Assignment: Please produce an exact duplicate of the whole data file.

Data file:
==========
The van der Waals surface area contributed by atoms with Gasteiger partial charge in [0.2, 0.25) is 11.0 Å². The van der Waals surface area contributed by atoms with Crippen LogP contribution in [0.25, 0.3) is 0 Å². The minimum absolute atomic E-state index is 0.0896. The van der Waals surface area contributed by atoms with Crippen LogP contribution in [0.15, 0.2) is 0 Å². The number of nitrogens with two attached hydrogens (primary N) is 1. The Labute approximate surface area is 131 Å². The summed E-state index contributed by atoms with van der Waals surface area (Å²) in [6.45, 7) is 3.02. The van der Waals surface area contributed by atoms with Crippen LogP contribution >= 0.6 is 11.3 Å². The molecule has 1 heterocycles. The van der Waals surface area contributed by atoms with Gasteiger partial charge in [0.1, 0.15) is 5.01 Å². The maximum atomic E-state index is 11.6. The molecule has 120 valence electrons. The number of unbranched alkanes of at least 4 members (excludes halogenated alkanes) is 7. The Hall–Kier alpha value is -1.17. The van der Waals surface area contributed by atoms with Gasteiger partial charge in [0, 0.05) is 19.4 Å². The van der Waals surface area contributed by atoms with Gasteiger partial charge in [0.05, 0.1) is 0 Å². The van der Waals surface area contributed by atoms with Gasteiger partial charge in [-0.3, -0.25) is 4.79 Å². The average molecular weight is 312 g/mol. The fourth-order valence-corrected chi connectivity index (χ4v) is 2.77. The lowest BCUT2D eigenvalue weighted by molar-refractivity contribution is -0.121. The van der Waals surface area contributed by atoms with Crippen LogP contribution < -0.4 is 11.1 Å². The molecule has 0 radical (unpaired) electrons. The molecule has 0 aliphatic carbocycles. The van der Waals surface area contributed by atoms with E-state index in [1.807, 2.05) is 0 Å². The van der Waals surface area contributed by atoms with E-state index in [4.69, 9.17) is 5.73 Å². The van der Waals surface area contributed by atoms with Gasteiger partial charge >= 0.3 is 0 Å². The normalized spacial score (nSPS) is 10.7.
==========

The van der Waals surface area contributed by atoms with Gasteiger partial charge in [0.2, 0.25) is 11.0 Å². The van der Waals surface area contributed by atoms with Crippen LogP contribution in [0.25, 0.3) is 0 Å². The minimum absolute atomic E-state index is 0.0896. The van der Waals surface area contributed by atoms with Crippen LogP contribution in [0.15, 0.2) is 0 Å². The number of nitrogens with two attached hydrogens (primary N) is 1. The Labute approximate surface area is 131 Å². The summed E-state index contributed by atoms with van der Waals surface area (Å²) in [6.45, 7) is 3.02. The van der Waals surface area contributed by atoms with Crippen LogP contribution >= 0.6 is 11.3 Å². The molecule has 1 heterocycles. The van der Waals surface area contributed by atoms with Gasteiger partial charge in [0.1, 0.15) is 5.01 Å². The maximum atomic E-state index is 11.6. The molecule has 120 valence electrons. The number of unbranched alkanes of at least 4 members (excludes halogenated alkanes) is 7. The Hall–Kier alpha value is -1.17. The van der Waals surface area contributed by atoms with Gasteiger partial charge in [0, 0.05) is 19.4 Å². The van der Waals surface area contributed by atoms with Gasteiger partial charge in [0.05, 0.1) is 0 Å². The van der Waals surface area contributed by atoms with Gasteiger partial charge in [-0.3, -0.25) is 4.79 Å². The average molecular weight is 312 g/mol. The fourth-order valence-corrected chi connectivity index (χ4v) is 2.77. The lowest BCUT2D eigenvalue weighted by molar-refractivity contribution is -0.121. The van der Waals surface area contributed by atoms with Crippen LogP contribution < -0.4 is 11.1 Å². The molecule has 0 radical (unpaired) electrons. The molecule has 0 aliphatic carbocycles. The van der Waals surface area contributed by atoms with E-state index in [1.807, 2.05) is 0 Å². The van der Waals surface area contributed by atoms with E-state index in [4.69, 9.17) is 5.73 Å². The van der Waals surface area contributed by atoms with Gasteiger partial charge >= 0.3 is 0 Å². The normalized spacial score (nSPS) is 10.7.